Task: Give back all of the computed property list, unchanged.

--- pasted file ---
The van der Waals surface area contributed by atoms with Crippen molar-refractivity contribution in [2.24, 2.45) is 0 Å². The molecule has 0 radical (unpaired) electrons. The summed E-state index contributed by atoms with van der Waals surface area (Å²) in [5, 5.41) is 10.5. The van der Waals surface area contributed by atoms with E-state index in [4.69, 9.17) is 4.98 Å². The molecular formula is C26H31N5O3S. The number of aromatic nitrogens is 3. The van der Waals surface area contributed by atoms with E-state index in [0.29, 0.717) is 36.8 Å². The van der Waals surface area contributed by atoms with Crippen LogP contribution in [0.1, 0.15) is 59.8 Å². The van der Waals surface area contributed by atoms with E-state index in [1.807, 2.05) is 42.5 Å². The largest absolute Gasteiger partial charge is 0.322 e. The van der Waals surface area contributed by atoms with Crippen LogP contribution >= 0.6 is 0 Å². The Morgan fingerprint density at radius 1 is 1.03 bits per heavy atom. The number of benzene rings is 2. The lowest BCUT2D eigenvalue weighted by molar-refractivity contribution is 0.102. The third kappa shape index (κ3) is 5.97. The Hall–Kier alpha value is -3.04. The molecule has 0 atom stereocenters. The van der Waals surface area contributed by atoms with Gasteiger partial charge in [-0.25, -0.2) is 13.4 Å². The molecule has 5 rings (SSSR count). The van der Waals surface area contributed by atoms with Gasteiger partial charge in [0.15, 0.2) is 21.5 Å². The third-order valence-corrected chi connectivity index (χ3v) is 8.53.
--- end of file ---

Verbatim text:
The van der Waals surface area contributed by atoms with Crippen molar-refractivity contribution in [2.24, 2.45) is 0 Å². The molecule has 0 radical (unpaired) electrons. The summed E-state index contributed by atoms with van der Waals surface area (Å²) in [5, 5.41) is 10.5. The van der Waals surface area contributed by atoms with E-state index in [4.69, 9.17) is 4.98 Å². The molecular formula is C26H31N5O3S. The number of aromatic nitrogens is 3. The van der Waals surface area contributed by atoms with E-state index in [0.29, 0.717) is 36.8 Å². The van der Waals surface area contributed by atoms with Crippen LogP contribution in [0.1, 0.15) is 59.8 Å². The van der Waals surface area contributed by atoms with E-state index in [1.807, 2.05) is 42.5 Å². The largest absolute Gasteiger partial charge is 0.322 e. The van der Waals surface area contributed by atoms with Crippen LogP contribution >= 0.6 is 0 Å². The Morgan fingerprint density at radius 1 is 1.03 bits per heavy atom. The number of benzene rings is 2. The lowest BCUT2D eigenvalue weighted by molar-refractivity contribution is 0.102. The third kappa shape index (κ3) is 5.97. The Hall–Kier alpha value is -3.04. The molecule has 0 atom stereocenters. The van der Waals surface area contributed by atoms with Gasteiger partial charge in [-0.25, -0.2) is 13.4 Å². The molecule has 5 rings (SSSR count). The van der Waals surface area contributed by atoms with Gasteiger partial charge in [0.15, 0.2) is 21.5 Å². The third-order valence-corrected chi connectivity index (χ3v) is 8.53.